Let it first be said, my woodworking skills are a bit under average - I've
only done a few projects. A few in cherry, and 1 in walnut.
My 11 year old son has shown an interest in woodworking. So, this past
weekend, we ran down to the Woodcraft in Denver and picked up a jewelry box
plan and some walnut (one of my favorite woods).
After a few days of working with the walnut, I've been having flashbacks of
my very first woodworking project - a simple, dovetailed recipe box out of
walnut. A box that ended up looking fairly pitiful given the chips,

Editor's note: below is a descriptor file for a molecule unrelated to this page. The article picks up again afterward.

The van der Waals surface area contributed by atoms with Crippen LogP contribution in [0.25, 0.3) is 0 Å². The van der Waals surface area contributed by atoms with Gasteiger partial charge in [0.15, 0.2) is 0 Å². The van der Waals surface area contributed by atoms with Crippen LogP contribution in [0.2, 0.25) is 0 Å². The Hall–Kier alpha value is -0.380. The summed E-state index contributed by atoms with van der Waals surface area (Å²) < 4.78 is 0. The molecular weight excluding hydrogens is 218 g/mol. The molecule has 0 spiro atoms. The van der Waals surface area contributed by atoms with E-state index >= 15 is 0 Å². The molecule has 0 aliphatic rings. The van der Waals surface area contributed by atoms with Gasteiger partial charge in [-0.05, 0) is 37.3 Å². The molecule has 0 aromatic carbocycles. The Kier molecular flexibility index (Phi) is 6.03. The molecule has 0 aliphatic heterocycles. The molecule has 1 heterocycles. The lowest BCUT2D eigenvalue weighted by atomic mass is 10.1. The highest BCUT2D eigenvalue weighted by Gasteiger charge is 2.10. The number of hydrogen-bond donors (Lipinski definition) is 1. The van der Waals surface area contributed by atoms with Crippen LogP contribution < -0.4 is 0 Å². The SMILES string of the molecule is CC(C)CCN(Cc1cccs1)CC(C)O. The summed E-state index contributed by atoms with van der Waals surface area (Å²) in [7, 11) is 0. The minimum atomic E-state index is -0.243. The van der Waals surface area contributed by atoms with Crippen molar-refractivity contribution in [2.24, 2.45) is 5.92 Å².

splinters, and resultant gaps at the joints. Walnut seems to chip and
splinter very easily. I'm using new router bits and a fairly new WW2 blade
on the Unisaw... Last night, we were preparing all cuts with blue masking
tape - with only marginally effectiveness.
So my questions are these -
1) Will mixing fine walnut sawdust w/ titebond 2 provide an effective fill
for the gaps at the joints due to splinters\chips?
2) I've heard much about a wood "machining" well. Is this what I am
experiencing? What does "machining well" mean? Walnut doesn't "machine"
well? Given the common woods - cherry, alder, walnut, maple, oak, etc - what
is there comparative machinability? How do you compensate for woods that
don't machine well?
I love the look of walnut, even moreso than cherry - I hope someday to have
the skill to use it...